Five months after the letter of intent was signed, the merger agreement was executed. The merger agreement set forth the legal framework for the transaction and the business terms. We jointly prepared for the closing of the transaction, which took place at midnight on July 1, 2011—the first day of the new fiscal year.
Although we did not hire a consultant to facilitate the merger, we did utilize three external resources:
- Each organization retained outside counsel to represent it in the process.
- We jointly hired a communications firm to help us share our message with both internal and external audiences.
- A human resources specialist was brought on to support us during the transition.
Immediately following the merger, there was much work to be done. While simultaneously running the newly-merged organization and maintaining the quality of our programming, our respective infrastructure had to be combined. Everything, including our staffs, employee benefits, offices, computer systems, bank accounts and development efforts had to be integrated. I often comment that immediately following the merger we were a bit like Noah’s Ark - we had two of everything.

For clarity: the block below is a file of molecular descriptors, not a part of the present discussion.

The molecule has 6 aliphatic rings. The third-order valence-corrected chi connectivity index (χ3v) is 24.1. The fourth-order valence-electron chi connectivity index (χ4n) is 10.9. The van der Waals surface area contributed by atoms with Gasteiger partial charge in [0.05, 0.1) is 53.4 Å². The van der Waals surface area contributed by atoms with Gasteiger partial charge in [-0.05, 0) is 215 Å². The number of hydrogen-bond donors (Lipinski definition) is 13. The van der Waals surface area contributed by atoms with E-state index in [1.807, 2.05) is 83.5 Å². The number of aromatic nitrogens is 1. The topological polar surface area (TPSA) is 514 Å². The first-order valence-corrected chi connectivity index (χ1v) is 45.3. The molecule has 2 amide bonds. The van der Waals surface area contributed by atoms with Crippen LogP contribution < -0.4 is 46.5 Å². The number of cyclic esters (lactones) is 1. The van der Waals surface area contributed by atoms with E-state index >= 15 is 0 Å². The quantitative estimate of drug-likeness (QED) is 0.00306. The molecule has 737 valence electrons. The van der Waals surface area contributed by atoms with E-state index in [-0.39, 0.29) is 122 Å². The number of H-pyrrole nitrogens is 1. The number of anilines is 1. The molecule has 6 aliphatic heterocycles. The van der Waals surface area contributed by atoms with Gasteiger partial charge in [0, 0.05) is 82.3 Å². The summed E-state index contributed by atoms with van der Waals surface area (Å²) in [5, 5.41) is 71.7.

The biggest undertaking post-merger was the start of our comprehensive strategic planning process in September 2011. A new Strategic Plan was necessary to fully operationalize the merger and leverage its increased opportunity. During the nine-month strategic planning process, we solicited the views of more than 150 stakeholders. The Plan was approved by the board in July 2012.
Our Plan for the Future
The Strategic Plan that emerged brought priorities into sharp focus for our new organization, and will inform operations and year-to-year planning as we move forward.
Our Strategic Plan articulates the combined organization’s mission, vision, guiding principle and core values. Our goals are clearly identified, and how we will meet those goals is also clearly defined. The Plan sets out a robust combination of proven and new programs and services to carry out the organization’s objectives.
Why Our Merger Succeeded
It has been 18 months since our transaction closed, and we are seeing the vision for the merger realized. I believe the key factors in the success of the transaction were the efficiency and collaborative spirit with which both parties approached the merger, motivated by a shared goal of positioning Philadelphia’s students for a bright future.